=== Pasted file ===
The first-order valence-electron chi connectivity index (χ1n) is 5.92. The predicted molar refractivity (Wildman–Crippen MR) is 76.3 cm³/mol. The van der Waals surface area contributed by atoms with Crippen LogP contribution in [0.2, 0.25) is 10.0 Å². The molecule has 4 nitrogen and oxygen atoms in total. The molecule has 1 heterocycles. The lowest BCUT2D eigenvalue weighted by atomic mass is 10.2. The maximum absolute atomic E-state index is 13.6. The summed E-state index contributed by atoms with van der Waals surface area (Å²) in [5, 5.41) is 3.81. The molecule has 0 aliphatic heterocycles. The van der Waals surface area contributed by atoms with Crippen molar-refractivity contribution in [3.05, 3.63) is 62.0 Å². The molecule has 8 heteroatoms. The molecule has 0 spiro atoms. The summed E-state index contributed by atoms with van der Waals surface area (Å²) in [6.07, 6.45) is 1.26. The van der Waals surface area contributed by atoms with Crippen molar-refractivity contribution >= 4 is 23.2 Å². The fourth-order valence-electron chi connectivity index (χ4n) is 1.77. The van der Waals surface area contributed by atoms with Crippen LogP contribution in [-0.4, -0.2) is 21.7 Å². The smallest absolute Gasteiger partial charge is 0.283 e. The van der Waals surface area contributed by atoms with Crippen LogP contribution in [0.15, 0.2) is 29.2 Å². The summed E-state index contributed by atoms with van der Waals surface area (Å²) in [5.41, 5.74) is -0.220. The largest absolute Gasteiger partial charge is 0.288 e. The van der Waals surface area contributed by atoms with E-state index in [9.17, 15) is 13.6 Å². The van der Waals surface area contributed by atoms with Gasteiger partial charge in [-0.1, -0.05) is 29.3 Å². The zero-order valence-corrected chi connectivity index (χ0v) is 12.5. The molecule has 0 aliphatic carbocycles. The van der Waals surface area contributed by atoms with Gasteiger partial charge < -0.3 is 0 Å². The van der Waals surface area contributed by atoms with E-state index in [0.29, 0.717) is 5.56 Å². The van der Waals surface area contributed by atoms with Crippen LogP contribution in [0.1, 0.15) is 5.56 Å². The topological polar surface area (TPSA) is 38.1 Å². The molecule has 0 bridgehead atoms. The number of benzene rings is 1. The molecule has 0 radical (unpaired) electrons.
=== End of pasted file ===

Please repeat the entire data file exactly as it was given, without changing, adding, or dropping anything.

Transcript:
The first-order valence-electron chi connectivity index (χ1n) is 5.92. The predicted molar refractivity (Wildman–Crippen MR) is 76.3 cm³/mol. The van der Waals surface area contributed by atoms with Crippen LogP contribution in [0.2, 0.25) is 10.0 Å². The molecule has 4 nitrogen and oxygen atoms in total. The molecule has 1 heterocycles. The lowest BCUT2D eigenvalue weighted by atomic mass is 10.2. The maximum absolute atomic E-state index is 13.6. The summed E-state index contributed by atoms with van der Waals surface area (Å²) in [5, 5.41) is 3.81. The molecule has 0 aliphatic heterocycles. The van der Waals surface area contributed by atoms with Crippen molar-refractivity contribution in [3.05, 3.63) is 62.0 Å². The molecule has 8 heteroatoms. The molecule has 0 spiro atoms. The summed E-state index contributed by atoms with van der Waals surface area (Å²) in [6.07, 6.45) is 1.26. The van der Waals surface area contributed by atoms with Crippen molar-refractivity contribution >= 4 is 23.2 Å². The fourth-order valence-electron chi connectivity index (χ4n) is 1.77. The van der Waals surface area contributed by atoms with Crippen LogP contribution in [-0.4, -0.2) is 21.7 Å². The smallest absolute Gasteiger partial charge is 0.283 e. The van der Waals surface area contributed by atoms with Crippen LogP contribution in [0.15, 0.2) is 29.2 Å². The summed E-state index contributed by atoms with van der Waals surface area (Å²) in [5.41, 5.74) is -0.220. The largest absolute Gasteiger partial charge is 0.288 e. The van der Waals surface area contributed by atoms with E-state index in [9.17, 15) is 13.6 Å². The van der Waals surface area contributed by atoms with Gasteiger partial charge in [-0.1, -0.05) is 29.3 Å². The zero-order valence-corrected chi connectivity index (χ0v) is 12.5. The molecule has 0 aliphatic carbocycles. The van der Waals surface area contributed by atoms with Gasteiger partial charge < -0.3 is 0 Å². The van der Waals surface area contributed by atoms with E-state index in [0.29, 0.717) is 5.56 Å². The van der Waals surface area contributed by atoms with Crippen LogP contribution in [0.1, 0.15) is 5.56 Å². The topological polar surface area (TPSA) is 38.1 Å². The molecule has 0 bridgehead atoms. The number of benzene rings is 1. The molecule has 0 radical (unpaired) electrons.